NATO chief courts Muslims on Ramadan iftar

August 30, 2009

ANKARA (IslamOnline) — Eyeing better ties with the Islamic world after the Prophet cartoon crisis, NATO Secretary General Anders Fogh Rasmussen joined Turkish leaders at a Ramadan iftar on Thursday, August 27.

“Please see my presence here tonight as a clear manifestation of my respect for Islam as one of the world's great religions,” Rasmussen said at the iftar banquet with Turkish Prime Minister Recep Tayyip Erdogan, reported Agence France Presse (AFP).
The former Danish premier said fasting is a universal value that is not confined to Muslims only.
“Fasting is meant to teach patience, modesty, self-restraint and giving and reaching out to the less fortunate.
“These are all universal human values that go beyond cultures and religions.”
Rasmussen was named the new NATO chief earlier this year after Turkey, NATO's predominantly Muslim member, dropped objections to his nomination after intervention from U.S. President Barack Obama.
Ankara had long objected Rasmussen's nomination over his mishandling of the crisis of cartoons satirizing Prophet Muhammad (peace and blessing be upon him).
In 2005, Denmark's Jyllands-Posten daily printed cartoons satirizing the Prophet, sparking furor in the Muslim world.
Rasmussen refused to meet the ambassadors of several Muslim countries to discuss the crisis, defending the blasphemous drawings as freedom of expression.
Rasmussen also praised Turkey as a bridge between the Muslim world and the West.
“I'm confident that we will make real progress in building trust and cooperation between the Alliance and partners in the Mediterranean and the Middle East.”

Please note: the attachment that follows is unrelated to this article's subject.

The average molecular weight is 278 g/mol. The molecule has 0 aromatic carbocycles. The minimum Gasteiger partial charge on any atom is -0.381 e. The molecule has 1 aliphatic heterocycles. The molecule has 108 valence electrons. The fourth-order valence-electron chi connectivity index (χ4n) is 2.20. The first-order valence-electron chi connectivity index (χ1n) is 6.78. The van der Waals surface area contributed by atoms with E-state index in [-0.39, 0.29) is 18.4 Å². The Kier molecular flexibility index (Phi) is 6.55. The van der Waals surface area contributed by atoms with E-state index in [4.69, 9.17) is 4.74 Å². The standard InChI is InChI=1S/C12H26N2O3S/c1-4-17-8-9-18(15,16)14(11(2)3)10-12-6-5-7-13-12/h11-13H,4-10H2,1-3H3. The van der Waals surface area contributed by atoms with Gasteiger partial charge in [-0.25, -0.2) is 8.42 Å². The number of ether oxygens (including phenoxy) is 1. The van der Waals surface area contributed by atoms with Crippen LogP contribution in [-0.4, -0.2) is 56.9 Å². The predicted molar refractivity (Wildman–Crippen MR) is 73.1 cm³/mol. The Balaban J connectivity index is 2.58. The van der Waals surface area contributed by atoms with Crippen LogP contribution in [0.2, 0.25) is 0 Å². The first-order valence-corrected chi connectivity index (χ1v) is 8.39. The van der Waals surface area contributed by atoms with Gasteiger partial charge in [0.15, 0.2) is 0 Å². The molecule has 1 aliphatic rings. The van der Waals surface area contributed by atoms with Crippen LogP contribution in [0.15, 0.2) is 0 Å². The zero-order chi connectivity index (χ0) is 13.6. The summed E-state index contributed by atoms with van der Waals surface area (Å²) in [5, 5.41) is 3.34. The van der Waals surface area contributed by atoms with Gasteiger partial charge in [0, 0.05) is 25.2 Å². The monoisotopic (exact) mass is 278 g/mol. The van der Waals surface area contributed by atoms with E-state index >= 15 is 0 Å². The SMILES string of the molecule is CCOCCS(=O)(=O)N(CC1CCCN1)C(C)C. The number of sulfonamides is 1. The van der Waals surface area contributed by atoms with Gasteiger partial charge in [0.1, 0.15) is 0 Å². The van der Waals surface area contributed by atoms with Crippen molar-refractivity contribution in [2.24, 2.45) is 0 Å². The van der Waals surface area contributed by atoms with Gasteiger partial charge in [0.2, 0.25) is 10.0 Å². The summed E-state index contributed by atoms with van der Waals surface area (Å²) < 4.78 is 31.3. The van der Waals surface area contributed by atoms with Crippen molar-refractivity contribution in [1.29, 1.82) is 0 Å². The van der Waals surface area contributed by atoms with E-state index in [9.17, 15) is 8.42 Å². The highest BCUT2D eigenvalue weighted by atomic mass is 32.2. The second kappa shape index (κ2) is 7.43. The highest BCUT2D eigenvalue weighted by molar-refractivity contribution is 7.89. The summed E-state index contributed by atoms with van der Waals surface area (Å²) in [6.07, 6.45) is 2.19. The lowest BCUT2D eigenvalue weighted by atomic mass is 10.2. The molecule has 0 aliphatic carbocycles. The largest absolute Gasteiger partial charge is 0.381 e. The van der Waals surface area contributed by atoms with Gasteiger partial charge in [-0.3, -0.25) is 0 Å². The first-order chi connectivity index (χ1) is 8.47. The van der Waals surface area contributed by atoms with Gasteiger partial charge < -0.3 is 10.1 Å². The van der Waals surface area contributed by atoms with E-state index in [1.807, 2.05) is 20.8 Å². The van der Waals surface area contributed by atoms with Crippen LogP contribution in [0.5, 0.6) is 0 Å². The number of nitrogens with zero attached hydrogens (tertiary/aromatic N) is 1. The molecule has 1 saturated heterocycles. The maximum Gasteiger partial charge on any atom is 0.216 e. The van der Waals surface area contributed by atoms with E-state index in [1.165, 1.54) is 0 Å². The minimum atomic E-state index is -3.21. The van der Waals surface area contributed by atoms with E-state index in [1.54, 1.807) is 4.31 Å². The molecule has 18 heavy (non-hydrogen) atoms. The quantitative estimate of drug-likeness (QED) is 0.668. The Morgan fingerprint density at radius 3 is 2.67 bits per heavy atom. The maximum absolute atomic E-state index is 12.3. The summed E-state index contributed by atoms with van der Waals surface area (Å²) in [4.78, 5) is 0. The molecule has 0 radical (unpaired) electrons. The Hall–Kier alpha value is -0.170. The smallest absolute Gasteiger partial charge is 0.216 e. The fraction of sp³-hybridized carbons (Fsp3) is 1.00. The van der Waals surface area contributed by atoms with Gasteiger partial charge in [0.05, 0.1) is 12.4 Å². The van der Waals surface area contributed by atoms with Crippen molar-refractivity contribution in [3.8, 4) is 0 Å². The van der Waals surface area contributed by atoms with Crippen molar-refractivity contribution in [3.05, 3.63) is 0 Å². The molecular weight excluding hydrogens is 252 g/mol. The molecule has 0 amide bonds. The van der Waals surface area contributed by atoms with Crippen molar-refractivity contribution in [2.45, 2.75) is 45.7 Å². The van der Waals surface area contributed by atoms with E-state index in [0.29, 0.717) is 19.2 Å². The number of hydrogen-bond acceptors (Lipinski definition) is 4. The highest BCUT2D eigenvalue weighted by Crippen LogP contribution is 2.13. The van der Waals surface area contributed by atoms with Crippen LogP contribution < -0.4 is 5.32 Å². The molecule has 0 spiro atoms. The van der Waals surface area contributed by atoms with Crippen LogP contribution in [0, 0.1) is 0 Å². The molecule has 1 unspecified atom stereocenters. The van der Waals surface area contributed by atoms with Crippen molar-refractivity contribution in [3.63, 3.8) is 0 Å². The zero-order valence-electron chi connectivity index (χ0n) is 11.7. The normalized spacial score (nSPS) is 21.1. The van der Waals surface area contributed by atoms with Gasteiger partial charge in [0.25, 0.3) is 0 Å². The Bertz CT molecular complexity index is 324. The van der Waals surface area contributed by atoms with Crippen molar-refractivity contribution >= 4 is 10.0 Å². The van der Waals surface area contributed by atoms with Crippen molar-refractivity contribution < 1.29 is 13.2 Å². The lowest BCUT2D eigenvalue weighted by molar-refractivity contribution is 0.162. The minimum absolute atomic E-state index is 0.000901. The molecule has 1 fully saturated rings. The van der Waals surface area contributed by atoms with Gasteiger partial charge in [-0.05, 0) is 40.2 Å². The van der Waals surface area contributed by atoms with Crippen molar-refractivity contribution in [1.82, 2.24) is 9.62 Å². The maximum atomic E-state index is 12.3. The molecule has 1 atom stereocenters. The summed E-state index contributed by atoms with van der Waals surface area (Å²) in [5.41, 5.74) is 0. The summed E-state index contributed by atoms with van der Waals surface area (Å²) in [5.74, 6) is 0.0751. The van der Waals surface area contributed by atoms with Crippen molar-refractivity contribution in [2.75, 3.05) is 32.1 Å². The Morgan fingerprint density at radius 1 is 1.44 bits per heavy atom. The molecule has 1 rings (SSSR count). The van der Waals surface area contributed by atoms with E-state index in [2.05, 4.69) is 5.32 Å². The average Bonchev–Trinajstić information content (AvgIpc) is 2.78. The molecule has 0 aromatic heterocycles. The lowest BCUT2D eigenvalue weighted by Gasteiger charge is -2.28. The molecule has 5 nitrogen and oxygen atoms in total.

Turkey, a predominantly-Muslim but a secular country which straddles Europe and Asia, applied for the European Union membership in 1959 and became an EU candidate in 1999.
But Ankara's half-century quest to join Europe's 27-country club has been dogged by problems since it was made an official candidate in October 2005.
France and Germany lead opposition to Turkey's EU membership.
If negotiations succeed, Turkey would be the first major Muslim country to join the European bloc.
Turkish minister for EU affairs Egemen Bagis has said that anti-Muslim prejudice and xenophobia in the West are behind the delay in Turkey's half-century quest to join the EU.
Erdogan, the Turkish premier, described Rasmussen’s Islam remarks as ‘helpful and encouraging’.
“(It) will be a meaningful message to the people of my country and the Muslim world,” he said.
But the Turkish premier angrily rejected the West's labeling of extremist violence as “Islamist terrorism”, urging more Western respect for Islam.
“Drawing on isolated incidents to portray a whole religion and all its followers as potential terrorists, trying to disseminate such perceptions and tolerating such attitudes is, to say the least, a crime against humanity.”
Photo: Turkey's Prime Minister Tayyip Erdogan (C), his wife Emine Erdogan and NATO Secretary General Anders Fogh Rasmussen attend a fast-breaking dinner of Ramadan in Ankara August 27, 2009. (Reuters/Umit Bektas) -